REVIEW: ‘The Last of Us’ Puts An Emphasis On ‘Us’ In Tender Fourth Episode

the last of us episode 4

It’s worth restating every week: The Last of Us, for better or worse, is a love story. In a world full of monsters, it’s easy to forget that the series – HBO’s acclaimed adaptation of Naughty Dog’s original 2013 video game classic – lives and dies with the bond between two people. Pedro Pascal’s Joel and Bella Ramsey’s Ellie are the beating hearts of the franchise, and with the show’s intimate fourth episode, they finally take center stage as the sole beneficiaries of showrunner Craig Mazin’s genius character development plan. While previous episodes have utilized excellent supporting characters as a means of tangentially building Joel and Ellie’s relationship, Please Hold My Hand leaves them all alone for the first time and acts as a much-needed segue into the story’s brutal following chapter.

What Mazin and franchise creator Neil Druckmann have been able to do with The Last of Us in an episodic format is nothing short of astounding, and an installment like Please Hold My Hand is a perfect example of why. As previously stated, Joel and Ellie have thus far had a string of semi-friendly faces to help move their time together along. Each one, bottled into its own episode, served a distinct purpose in constructing the series’ foundational connection between its leads. Merle Dandridge‘s Marlene brought one into the other’s life, Anna Torv‘s Tess forced them to work in conjunction, and Nick Offerman‘s Bill reminded them of their purpose. Now, four episodes into the season’s run, the duo needs some time to grow without an escort. Otherwise, when the going gets tough down the open road, their inevitable drama won’t be believable – or worse, it won’t feel earned.

Luckily, Please Hold My Hand knows exactly what it needs to do, and spends much of its runtime fixating on the little things. At least half of the episode is composed of Joel and Ellie proving how charming they can be as a unit, and viewers are right to eat it up. It’s amazing just how far a short conversation about coffee, or a running gag with a terrible jokebook, can take the characters involved. HBO’s The Last of Us has the luxury of expanding on moments in time that the original game could not, something that has often led to a much more authentic feel on screen, and its fourth episode does so once again to great effect. By giving viewers plenty of time with Joel and Ellie on the road, simply learning to live with each other, the eventual trap door that takes the ground out from under them hits with far more velocity.

Joel, in a surprise to nobody, very quickly begins to reenter a paternal mindset, and Ellie, looking for someone to care about her, leans into the burgeoning relationship with everything she has. At the start, neither of them wanted the other, but Please Hold My Hand expertly demonstrates the primal nature of humanity and its desperation for tribe and compassion. The episode is, for all intents and purposes, a miniature of the series as a whole. A study of people and their love for one another, as well as the consequences that come with that deeper, complex emotion. It’s genuinely beautiful to watch, and for a brief instant, it seems as though Joel and Ellie have found some sort of temporary bliss. Unfortunately, as should be apparent by now, nothing good lasts forever in a world ruled by nightmares.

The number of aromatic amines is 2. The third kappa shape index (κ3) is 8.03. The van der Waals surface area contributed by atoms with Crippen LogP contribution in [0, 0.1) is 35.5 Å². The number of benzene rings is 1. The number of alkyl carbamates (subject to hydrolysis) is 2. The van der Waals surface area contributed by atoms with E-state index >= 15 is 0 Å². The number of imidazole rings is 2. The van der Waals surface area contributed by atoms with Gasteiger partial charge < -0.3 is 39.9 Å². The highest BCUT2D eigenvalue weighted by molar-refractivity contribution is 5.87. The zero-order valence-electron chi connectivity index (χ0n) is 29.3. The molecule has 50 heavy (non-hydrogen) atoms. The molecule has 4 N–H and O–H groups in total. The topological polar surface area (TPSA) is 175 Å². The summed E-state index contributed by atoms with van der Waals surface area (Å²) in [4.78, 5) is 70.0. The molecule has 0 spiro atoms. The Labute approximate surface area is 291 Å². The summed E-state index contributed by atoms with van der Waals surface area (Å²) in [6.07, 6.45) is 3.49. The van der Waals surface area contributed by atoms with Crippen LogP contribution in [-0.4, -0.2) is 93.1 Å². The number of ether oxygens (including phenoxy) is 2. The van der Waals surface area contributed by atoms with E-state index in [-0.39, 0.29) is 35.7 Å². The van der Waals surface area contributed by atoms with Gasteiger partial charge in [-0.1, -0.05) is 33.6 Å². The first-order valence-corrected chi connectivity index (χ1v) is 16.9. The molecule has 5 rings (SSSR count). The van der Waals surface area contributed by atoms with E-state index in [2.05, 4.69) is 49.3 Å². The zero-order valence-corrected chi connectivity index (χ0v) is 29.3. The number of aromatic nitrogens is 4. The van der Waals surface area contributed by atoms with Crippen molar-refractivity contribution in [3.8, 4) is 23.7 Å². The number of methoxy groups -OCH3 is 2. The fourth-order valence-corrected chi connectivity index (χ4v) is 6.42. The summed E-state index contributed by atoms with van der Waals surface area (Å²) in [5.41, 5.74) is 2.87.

The keyword of the episode – people – has already been used multiple times. Notably, this is the first entry in the series not to feature any infected, and thematically speaking, that feels as though it must be purposeful. Please Hold My Hand introduces the show’s first real human antagonists, a violent group of Kansas City survivors led by Melanie Lynskey‘s Kathleen, not long after Joel makes it clear to Ellie that people will be the biggest threat standing between them and their goal. Thankfully, however, these characters aren’t just one-note ravagers. Instead, they appear to be a group haunted by what they perceive as wrongdoings of the past, much like the protagonists themselves. More humans were broken by their love, and are now driven to commit heinous acts because of it. The episode makes an effort to portray the “Hunters” (as they’re called in the game) parallel to Joel, blurring the line between hero and villain and hammering home the point at hand.

Joel, as it’s shown, is someone who has done very bad things and would do them again. Ellie, as it now seems, is on her way to matching that sentiment. Please Hold My Hand does an incredible job of getting in the legwork necessary to make the next few episodes all the more impactful and ends on a note that should be familiar to longtime fans of the game. The next few weeks promise to be a non-stop, brutal ride through the apocalypse, so viewers should cherish the tender moments they receive here. They won’t be the last, but they might just be the most important.

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